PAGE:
Siri and the Pacific Northwest Tree Octopus

Posted on 27-10-2013

A couple of months ago my mother bought her first iPhone. I was showing her how various bits and pieces on it worked, and I thought I’d show her how Siri worked. Much as I love the iPhone, I tend to think Siri is a bit of a gimmick. The one thing I do use it for now and again is converting weights and measures. I know my mum, being born in the imperial era but now living in the metric era, finds conversions between the two a real pain. So I thought I’d show her how to use Siri to convert pounds into kilos, etc. After Siri came back with the right answer, my mother looked at me in awe. She said what she normally said on these occasions, which is ‘my god, why didn’t they put that on Tomorrow’s World?’ (It is a long-standing complaint of my mother’s that all the hundreds of episodes of Tomorrow’s World that she watched in the 60s predicted nothing more exciting than the odd talking toaster.) Then, after a moment of thinking, she said something I hear less often from her. ‘But Dais,’ she said, ‘this means you’re wrong!’ I put my head in my hands. ‘Did you know about this when you wrote your book?’ she said. ‘Because if you’ve got this Siri, then you really can just look it up!’ Of course I had the last laugh when she rang me up a couple of hours later asking me how to use Siri, and I told her to ask Siri how to use Siri.

Anyway, I thought the time was therefore right to blog some more about just looking it up. The Pacific Northwest Tree Octopus is a famous internet hoax. It’s an informative and well-written website about a completely made-up animal. It is very well done, and it has all the features of real websites about endangered animals. It’s got Latin names, scientific terminology, maps, pictures, links, FAQs, and an endorsement from the ‘Kelvinic University branch of the Wild Haggis Conservation Society’. My favourite bit is the page where it explains in detail whether the plural should be ‘octopuses’ or ‘octopi’.

If you were using any abstract or generic approach to evaluating online sources, you probably wouldn’t realise that this was a hoax. In this blog post, Robert Pondiscio takes a popular rubric called RADCAB that helps pupils evaluate online sources and shows how useless it is in the face of the Tree Octopus hoax.

RADCAB features a rubric that helps students evaluate online information. Level 3 of 4 (the “Research Pro” level, and presumably a reasonable goal for all learners) includes things like “I create ’slam-dunk’ keywords from my research questions and use them to find relevant information” and “I leave information sources quickly that are too hard for me or offend my core values.” Nothing very helpful in determining if the Tree Octopus is for real or not. The rubric also tells us we are research pros if we “look for copyright information or ‘last updated’ information” in the source. Very well: The tree octopus site was created in 1998 and updated within the last two months, so it must be a current source of tree octopus information. We are also research pros if we ”look for the authority behind the information on a website because I know if affects the accuracy of the information found there.” Merely looking for the authority tells us nothing about its value, but let’s dig deeper. The authority behind the site is the “Kelvinic University branch of the Wild Haggis Conservation Society.” Sounds credible. It is, after all, a university, and one only has to go the extra mile to be a Level 4, or “Totally Rad Researcher.” The Tree Octopus site even carries an endorsement from Greenpeas.org, and I’ve heard of them (haven’t I?) and links to the scientific-sounding ”Cephalopod News.”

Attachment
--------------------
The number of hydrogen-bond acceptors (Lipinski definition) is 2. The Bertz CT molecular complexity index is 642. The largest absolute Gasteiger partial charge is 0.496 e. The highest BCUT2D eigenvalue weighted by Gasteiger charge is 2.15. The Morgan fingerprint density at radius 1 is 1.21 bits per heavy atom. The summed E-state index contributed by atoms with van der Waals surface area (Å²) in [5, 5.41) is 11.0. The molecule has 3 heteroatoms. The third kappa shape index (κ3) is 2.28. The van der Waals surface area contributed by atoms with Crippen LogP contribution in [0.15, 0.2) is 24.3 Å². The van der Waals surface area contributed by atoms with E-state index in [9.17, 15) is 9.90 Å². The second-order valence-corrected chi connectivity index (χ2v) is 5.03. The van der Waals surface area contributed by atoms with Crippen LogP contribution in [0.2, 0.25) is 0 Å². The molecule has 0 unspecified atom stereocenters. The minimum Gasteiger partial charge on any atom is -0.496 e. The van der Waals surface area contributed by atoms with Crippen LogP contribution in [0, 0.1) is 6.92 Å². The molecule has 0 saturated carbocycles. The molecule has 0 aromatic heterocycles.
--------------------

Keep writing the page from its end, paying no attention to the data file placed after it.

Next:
On the other hand, if you just knew a little about animals, octopuses (or octopi) and ‘arboreal habitats’ you’d very quickly see through the hoax. And that is exactly what has happened. In one study of 25 7th graders, all of them fell for the hoax, they struggled to explain why it was a hoax even when they were told it was, and even after they were told it was a hoax, they didn’t believe it. This rings very true with my own experience of teaching, and is of course what would be predicted given what we know about knowledge being foundational for cognition. I think it all goes to prove William Beveridge’s point – that ‘ignorance is an evil weed, which dictators cultivate amongst their dupes but which no democracy can afford amongst its citizens.’ This is as true in the online world as it was when Beveridge was writing in the 40s. Knowledge is the best protection we have against being duped by clever hoaxsters. In the absence of knowledge, abstract rubrics cannot help us.

 

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